It is unrealistic for a brand advertising in the UK to have 67 million unique strategies, however the best way to get cut through is to be able to segment and order audiences, creating relevant communications to sub groups.


Brands need to develop a strategy to reach each audience group in the right environment, but also need to align all communications, so that’s its clear that comms (no matter which group consumers are in) clearly come from the same organisation.


Maintaining a strong brand, with values that are relevant to everyone, whilst also having customised and relevant content for each consumer group is the target and those who do it well, such as Nike, or Apple will succeed this year.


The good news is that increasingly the tools that were only available to big brands with big budgets, are now accessible to businesses of all sizes. SAAS platforms and tools that were once extremely expensive now have far more malleable costs. There are also a plethora of new or start up businesses who are facilitating capabilities that were once the remit of the biggest brand, but now are open to all businesses.


In short, every brand should be concentrating on;


  • Understanding who their audience is

  • Having the right platform to build their audience

  • Knowing how to segment audiences & build our personas models

  • Having a plan for how to use all channels to reach existing customers

  • Developing a strategy to identify and grow core segments

  • With an aligning comms plan that serves relevant communications

  • Roadmap to grow core segments


Brand work, content and storytelling is going to be essential for long term success


Marketers in the digital age have long relied on behavioural marketing, retargeting and bottom-of-the-funnel results to justify marketing spend. This has largely been to the detriment of brand work.

Performance marketing and judging the impact of all channels will become more difficult in 2023 due to multiple factors effecting the advertising ecosystem. Therefore great storytelling only becomes more important.


All businesses need to make money and drive sales.

However, the organisations that can embrace this focus in the short term and simultaneously implement a long term strategy based on engaging consumers with great stories and nurture brand equity, will reek the long term rewards.


This is not a revelation and has always been the case.

But the proliferation of digital advertising, tracking and short term focus has made this disparity more pronounced.


Recommended Action


Marketers should be focussed on how to engage new and existing customers with great stories served in the right place.


In a landscape where cut through is difficult, scrolling is endemic and the average consumer can see up to 10,000 ads in a day, the appetite for storytelling has diminished.

However performance marketing will be harder than ever post cookie, silos and data regulation.


The 2 biggest impacts are that

1. Storytelling and brand work is going to be more important

2. Knowing your audience and understanding what they will resonate with, is central for all comms


This can be seen in how AirBnB are negating low hanging fruit, implementing a longer term strategy where they commit to great stories http://bit.ly/3Clu0iZ

This brave and bold approach, if done right, will pay dividends in the long run, bringing in a lot more new consumers and evolving the positioning of the brand.


Brands need to be very tactful over how and who they engage. Doing all the appropriate due diligence to tell the right stories to the right people. They need to engage their known audience, go through a lengthy research process of appreciating the right way to engage their consumers, whether that is through utilising known audience insights, using semantic research tools and social listening, or relying on qual or quant support.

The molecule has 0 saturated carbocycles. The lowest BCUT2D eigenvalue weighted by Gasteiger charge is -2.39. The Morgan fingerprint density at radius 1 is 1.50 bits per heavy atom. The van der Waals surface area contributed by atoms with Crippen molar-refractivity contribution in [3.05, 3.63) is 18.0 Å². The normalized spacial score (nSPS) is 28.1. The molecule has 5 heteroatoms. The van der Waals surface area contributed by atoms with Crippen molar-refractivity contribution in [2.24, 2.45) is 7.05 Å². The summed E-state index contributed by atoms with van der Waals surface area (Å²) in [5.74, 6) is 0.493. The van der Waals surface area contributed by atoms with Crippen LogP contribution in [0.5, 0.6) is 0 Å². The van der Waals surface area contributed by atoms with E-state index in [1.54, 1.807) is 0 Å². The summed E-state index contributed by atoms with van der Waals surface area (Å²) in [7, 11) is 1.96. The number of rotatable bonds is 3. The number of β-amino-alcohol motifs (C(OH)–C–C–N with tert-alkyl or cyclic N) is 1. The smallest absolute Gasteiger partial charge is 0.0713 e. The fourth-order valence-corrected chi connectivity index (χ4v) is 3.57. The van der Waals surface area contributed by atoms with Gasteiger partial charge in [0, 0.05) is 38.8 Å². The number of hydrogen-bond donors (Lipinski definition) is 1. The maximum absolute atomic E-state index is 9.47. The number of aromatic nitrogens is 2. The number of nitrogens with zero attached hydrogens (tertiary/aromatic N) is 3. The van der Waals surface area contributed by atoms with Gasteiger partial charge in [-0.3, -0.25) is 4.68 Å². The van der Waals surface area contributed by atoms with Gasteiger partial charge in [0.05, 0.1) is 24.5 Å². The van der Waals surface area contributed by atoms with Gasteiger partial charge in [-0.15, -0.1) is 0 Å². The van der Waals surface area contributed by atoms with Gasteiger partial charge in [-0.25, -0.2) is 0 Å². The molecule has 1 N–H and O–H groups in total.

The right brand activation can enable a brand to build scale, but most importantly can take a lot of the pressure currently building on bottom of the funnel and performance marketing, such as paid search or retargeting.


If there is one key takeout here, its that marketers have a great opportunity to tell interesting stories. Now is the time to focus on this.

The right brand approach has never been more important and aligned with a refined performance strategy can build the platform for both short and long term success.


The employee driven market

Pre-pandemic the market was largely driven by employers as opposed to employees. With brands and agencies deciding between many candidates when they had an attractive role open.


With furlow, lockdown, the great resignation and the unprecedented growth in digital and data roles the pendulum has swung the other way. There are more jobs than people and great talent is hard to find and keep.

Agencies and brands are struggling with this in equal measure.


There are some key trends appearing


  • There are more roles in digital and data than there are people

  • Therefore, quality candidates are in massive demand and are subsequently over paid

  • The high demand and availability of job makes it hard to keep good talent (unless you can afford to over pay staff)

  • This has impacted loyalty the length on employees’ tenure with businesses


The transient nature of the workforce, make it very challenging for agencies and brands to plan for the long term with any certainty.




Recommended Action


The cost of doing business in digital and in data will only increase as the demand continues to rise.

The recommended action, is to identify where there is a long term need in your business, hire and train well. Build out a core team and develop the right culture internally. Brands will need to be very clear over what is needed in their business and have a thin team who can clearly articulate the strategy and direction.

Whilst selecting the right partners, agencies and consultancies to help bring in incremental skills and services that complement the core offering.


There is trend to ‘in-house’ and this will continue. The best businesses will identify the core areas they want to grow and will have the foresight to integrate with experts where they need short term assistance or require specialist knowledge.


Those who try and bring everything in house, will struggle. They will also realise quickly, the value in external support and bringing in fresh ideas and innovation.


Brands should own core specialisms that are in demand consistently, however having a support network of trusted partners who can be brought in for other areas that require deep expertise, but are not always on (for instance CRO or creative asset development).


The premise of flexible and malleable support, providing deep expertise on an ad hoc basis, is the focus of the Hybrid House business model. Working side by side with brands and agencies to supplement their team with all specialist support.